Ethics 101 (3):483-504 (1991)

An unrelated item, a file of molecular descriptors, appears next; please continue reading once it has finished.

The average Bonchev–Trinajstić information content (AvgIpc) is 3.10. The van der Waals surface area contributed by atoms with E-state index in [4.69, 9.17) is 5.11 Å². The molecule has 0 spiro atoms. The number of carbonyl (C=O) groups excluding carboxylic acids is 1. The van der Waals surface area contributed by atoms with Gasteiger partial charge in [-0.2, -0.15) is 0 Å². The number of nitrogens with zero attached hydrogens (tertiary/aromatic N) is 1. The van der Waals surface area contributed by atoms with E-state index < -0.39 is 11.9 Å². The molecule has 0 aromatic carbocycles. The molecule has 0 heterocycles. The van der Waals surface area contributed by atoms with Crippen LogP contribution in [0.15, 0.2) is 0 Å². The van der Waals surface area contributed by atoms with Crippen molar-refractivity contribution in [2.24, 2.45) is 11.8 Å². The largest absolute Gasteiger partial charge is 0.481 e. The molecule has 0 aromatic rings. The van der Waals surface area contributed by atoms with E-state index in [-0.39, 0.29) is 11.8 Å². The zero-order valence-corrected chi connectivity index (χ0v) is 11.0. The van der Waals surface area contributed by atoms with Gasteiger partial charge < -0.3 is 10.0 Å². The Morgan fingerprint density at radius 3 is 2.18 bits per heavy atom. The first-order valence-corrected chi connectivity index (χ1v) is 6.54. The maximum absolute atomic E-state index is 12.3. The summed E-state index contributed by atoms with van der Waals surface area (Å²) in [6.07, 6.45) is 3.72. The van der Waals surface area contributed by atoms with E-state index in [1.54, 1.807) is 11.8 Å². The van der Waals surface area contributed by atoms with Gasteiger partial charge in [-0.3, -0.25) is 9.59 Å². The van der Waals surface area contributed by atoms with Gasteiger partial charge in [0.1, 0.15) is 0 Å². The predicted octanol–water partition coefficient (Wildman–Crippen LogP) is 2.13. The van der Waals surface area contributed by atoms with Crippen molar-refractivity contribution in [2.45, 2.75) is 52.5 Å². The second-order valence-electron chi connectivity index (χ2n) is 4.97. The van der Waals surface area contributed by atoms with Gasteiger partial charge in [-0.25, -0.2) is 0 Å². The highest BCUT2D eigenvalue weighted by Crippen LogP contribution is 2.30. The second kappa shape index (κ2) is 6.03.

|Abstract||I take friendship to be a practical and emotional relationship marked by mutual and (more-or-less) equal goodwill, liking, and pleasure. Friendship can exist between siblings, lovers, parent and adult child, as well as between otherwise unrelated people. Some friendships are valued chiefly for their usefulness. Such friendships are instrumental or means friendships. Other friendships are valued chiefly for their own sakes. Such friendships are noninstrumental or end friendships. In this paper I am concerned only with end friendships, and the challenge they pose to consequentialism. In an end friendship, one loves the friend as an essential part of one's system of ends, and not solely, or even primarily, as a means to an independent end - career advancement, amusement, philosophical illumination, or greater happiness in the universe. In such love, one loves the friend for the person she is, i.e., for her essential rather than incidental features. These include both her character traits - the fundamental intellectual, psychological, moral, and aesthetic qualities that constitute an individual's personality - and her unique perspective on herself and others: her view of the important and unimportant, her interest in herself and others. Thus in end friendship the friend cannot be replaced by another, for no other can have her essential features. Nor can she be replaced by a more efficient means to one's ends, or abandoned on their achievement, for it is not as a means that one 2 loves her. It is this necessary irreplaceability that most obviously marks off end friendship from means or instrumental friendship, in which the friend is replaceable.i Hence to love a friend as an end is to place a special value on her - to believe that her value is not outweighed, say, simply by the greater needs of others - or the needs of a greater number of others ("Sorry dear, there are more drowning on this end").ii End friendship (hereafter simply "friendship") is a cardinal human value..|
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